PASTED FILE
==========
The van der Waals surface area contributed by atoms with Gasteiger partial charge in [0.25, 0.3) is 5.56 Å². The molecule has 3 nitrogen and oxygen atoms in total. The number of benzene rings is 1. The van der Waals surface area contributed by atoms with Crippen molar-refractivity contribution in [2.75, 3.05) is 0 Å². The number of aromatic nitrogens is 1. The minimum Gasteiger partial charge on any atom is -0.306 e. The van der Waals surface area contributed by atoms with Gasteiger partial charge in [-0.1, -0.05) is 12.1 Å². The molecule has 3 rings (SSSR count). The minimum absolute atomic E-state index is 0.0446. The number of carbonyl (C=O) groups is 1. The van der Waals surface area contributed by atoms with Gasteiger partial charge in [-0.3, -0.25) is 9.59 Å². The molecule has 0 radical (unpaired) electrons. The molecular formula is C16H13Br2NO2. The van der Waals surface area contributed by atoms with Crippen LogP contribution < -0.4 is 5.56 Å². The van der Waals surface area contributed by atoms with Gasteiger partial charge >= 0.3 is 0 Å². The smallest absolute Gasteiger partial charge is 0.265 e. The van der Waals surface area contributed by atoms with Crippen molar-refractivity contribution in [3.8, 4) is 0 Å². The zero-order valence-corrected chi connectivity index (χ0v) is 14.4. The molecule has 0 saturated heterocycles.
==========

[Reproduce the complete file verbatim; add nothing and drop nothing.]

The van der Waals surface area contributed by atoms with Gasteiger partial charge in [0.25, 0.3) is 5.56 Å². The molecule has 3 nitrogen and oxygen atoms in total. The number of benzene rings is 1. The van der Waals surface area contributed by atoms with Crippen molar-refractivity contribution in [2.75, 3.05) is 0 Å². The number of aromatic nitrogens is 1. The minimum Gasteiger partial charge on any atom is -0.306 e. The van der Waals surface area contributed by atoms with Gasteiger partial charge in [-0.1, -0.05) is 12.1 Å². The molecule has 3 rings (SSSR count). The minimum absolute atomic E-state index is 0.0446. The number of carbonyl (C=O) groups is 1. The van der Waals surface area contributed by atoms with Gasteiger partial charge in [-0.3, -0.25) is 9.59 Å². The molecule has 0 radical (unpaired) electrons. The molecular formula is C16H13Br2NO2. The van der Waals surface area contributed by atoms with Crippen LogP contribution < -0.4 is 5.56 Å². The van der Waals surface area contributed by atoms with Gasteiger partial charge >= 0.3 is 0 Å². The smallest absolute Gasteiger partial charge is 0.265 e. The van der Waals surface area contributed by atoms with Crippen molar-refractivity contribution in [3.8, 4) is 0 Å². The zero-order valence-corrected chi connectivity index (χ0v) is 14.4. The molecule has 0 saturated heterocycles.